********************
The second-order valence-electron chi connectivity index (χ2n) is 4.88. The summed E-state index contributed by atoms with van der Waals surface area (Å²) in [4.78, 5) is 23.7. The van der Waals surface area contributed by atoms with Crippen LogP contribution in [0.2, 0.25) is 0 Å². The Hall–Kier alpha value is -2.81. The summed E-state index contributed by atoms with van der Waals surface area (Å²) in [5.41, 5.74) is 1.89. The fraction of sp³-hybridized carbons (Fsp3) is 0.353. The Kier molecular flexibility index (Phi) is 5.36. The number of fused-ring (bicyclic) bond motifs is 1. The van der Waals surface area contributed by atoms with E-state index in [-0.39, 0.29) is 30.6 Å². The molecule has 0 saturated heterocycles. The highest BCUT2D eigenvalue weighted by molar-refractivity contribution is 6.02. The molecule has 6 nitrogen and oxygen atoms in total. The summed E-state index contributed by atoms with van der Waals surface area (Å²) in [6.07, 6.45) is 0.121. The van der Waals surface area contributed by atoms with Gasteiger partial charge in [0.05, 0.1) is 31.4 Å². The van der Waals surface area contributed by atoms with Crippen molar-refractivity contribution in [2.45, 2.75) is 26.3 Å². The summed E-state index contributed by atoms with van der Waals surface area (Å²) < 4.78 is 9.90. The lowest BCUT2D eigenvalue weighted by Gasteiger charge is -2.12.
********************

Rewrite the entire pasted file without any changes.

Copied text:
The second-order valence-electron chi connectivity index (χ2n) is 4.88. The summed E-state index contributed by atoms with van der Waals surface area (Å²) in [4.78, 5) is 23.7. The van der Waals surface area contributed by atoms with Crippen LogP contribution in [0.2, 0.25) is 0 Å². The Hall–Kier alpha value is -2.81. The summed E-state index contributed by atoms with van der Waals surface area (Å²) in [5.41, 5.74) is 1.89. The fraction of sp³-hybridized carbons (Fsp3) is 0.353. The Kier molecular flexibility index (Phi) is 5.36. The number of fused-ring (bicyclic) bond motifs is 1. The van der Waals surface area contributed by atoms with E-state index in [-0.39, 0.29) is 30.6 Å². The molecule has 0 saturated heterocycles. The highest BCUT2D eigenvalue weighted by molar-refractivity contribution is 6.02. The molecule has 6 nitrogen and oxygen atoms in total. The summed E-state index contributed by atoms with van der Waals surface area (Å²) in [6.07, 6.45) is 0.121. The van der Waals surface area contributed by atoms with Gasteiger partial charge in [0.05, 0.1) is 31.4 Å². The van der Waals surface area contributed by atoms with Crippen molar-refractivity contribution in [2.45, 2.75) is 26.3 Å². The summed E-state index contributed by atoms with van der Waals surface area (Å²) < 4.78 is 9.90. The lowest BCUT2D eigenvalue weighted by Gasteiger charge is -2.12.